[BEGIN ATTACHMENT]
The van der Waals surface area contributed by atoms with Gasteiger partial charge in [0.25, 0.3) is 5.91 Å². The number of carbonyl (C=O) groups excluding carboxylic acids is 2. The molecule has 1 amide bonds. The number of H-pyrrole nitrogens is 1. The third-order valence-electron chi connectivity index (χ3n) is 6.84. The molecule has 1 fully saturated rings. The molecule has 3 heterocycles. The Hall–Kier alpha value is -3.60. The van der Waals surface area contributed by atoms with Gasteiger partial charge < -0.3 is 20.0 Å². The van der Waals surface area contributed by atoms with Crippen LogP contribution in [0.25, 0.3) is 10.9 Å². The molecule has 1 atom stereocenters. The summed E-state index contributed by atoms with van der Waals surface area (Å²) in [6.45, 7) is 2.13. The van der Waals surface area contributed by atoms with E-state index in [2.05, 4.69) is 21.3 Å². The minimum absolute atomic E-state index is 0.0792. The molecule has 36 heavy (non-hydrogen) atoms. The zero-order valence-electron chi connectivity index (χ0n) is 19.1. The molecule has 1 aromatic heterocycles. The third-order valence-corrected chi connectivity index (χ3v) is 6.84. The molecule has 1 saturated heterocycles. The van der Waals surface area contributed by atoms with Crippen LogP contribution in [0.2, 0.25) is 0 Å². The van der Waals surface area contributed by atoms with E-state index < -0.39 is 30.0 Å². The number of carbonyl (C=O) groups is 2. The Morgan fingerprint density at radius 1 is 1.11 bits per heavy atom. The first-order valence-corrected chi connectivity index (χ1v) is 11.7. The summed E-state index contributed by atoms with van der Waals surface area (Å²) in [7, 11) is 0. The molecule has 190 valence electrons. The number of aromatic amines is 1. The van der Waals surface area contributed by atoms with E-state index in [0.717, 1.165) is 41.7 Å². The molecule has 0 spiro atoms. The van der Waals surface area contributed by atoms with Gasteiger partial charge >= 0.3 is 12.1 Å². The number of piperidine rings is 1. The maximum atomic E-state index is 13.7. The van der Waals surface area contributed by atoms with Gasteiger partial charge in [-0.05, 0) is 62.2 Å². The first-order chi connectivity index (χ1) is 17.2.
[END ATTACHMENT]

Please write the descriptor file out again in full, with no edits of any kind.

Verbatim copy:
The van der Waals surface area contributed by atoms with Gasteiger partial charge in [0.25, 0.3) is 5.91 Å². The number of carbonyl (C=O) groups excluding carboxylic acids is 2. The molecule has 1 amide bonds. The number of H-pyrrole nitrogens is 1. The third-order valence-electron chi connectivity index (χ3n) is 6.84. The molecule has 1 fully saturated rings. The molecule has 3 heterocycles. The Hall–Kier alpha value is -3.60. The van der Waals surface area contributed by atoms with Gasteiger partial charge < -0.3 is 20.0 Å². The van der Waals surface area contributed by atoms with Crippen LogP contribution in [0.25, 0.3) is 10.9 Å². The molecule has 1 atom stereocenters. The summed E-state index contributed by atoms with van der Waals surface area (Å²) in [6.45, 7) is 2.13. The van der Waals surface area contributed by atoms with E-state index in [2.05, 4.69) is 21.3 Å². The minimum absolute atomic E-state index is 0.0792. The molecule has 36 heavy (non-hydrogen) atoms. The zero-order valence-electron chi connectivity index (χ0n) is 19.1. The molecule has 1 aromatic heterocycles. The third-order valence-corrected chi connectivity index (χ3v) is 6.84. The molecule has 1 saturated heterocycles. The van der Waals surface area contributed by atoms with Crippen LogP contribution in [0.2, 0.25) is 0 Å². The van der Waals surface area contributed by atoms with E-state index < -0.39 is 30.0 Å². The number of carbonyl (C=O) groups is 2. The Morgan fingerprint density at radius 1 is 1.11 bits per heavy atom. The first-order valence-corrected chi connectivity index (χ1v) is 11.7. The summed E-state index contributed by atoms with van der Waals surface area (Å²) in [7, 11) is 0. The molecule has 190 valence electrons. The number of aromatic amines is 1. The van der Waals surface area contributed by atoms with E-state index in [0.717, 1.165) is 41.7 Å². The molecule has 0 spiro atoms. The van der Waals surface area contributed by atoms with Gasteiger partial charge >= 0.3 is 12.1 Å². The number of piperidine rings is 1. The maximum atomic E-state index is 13.7. The van der Waals surface area contributed by atoms with Gasteiger partial charge in [-0.05, 0) is 62.2 Å². The first-order chi connectivity index (χ1) is 17.2.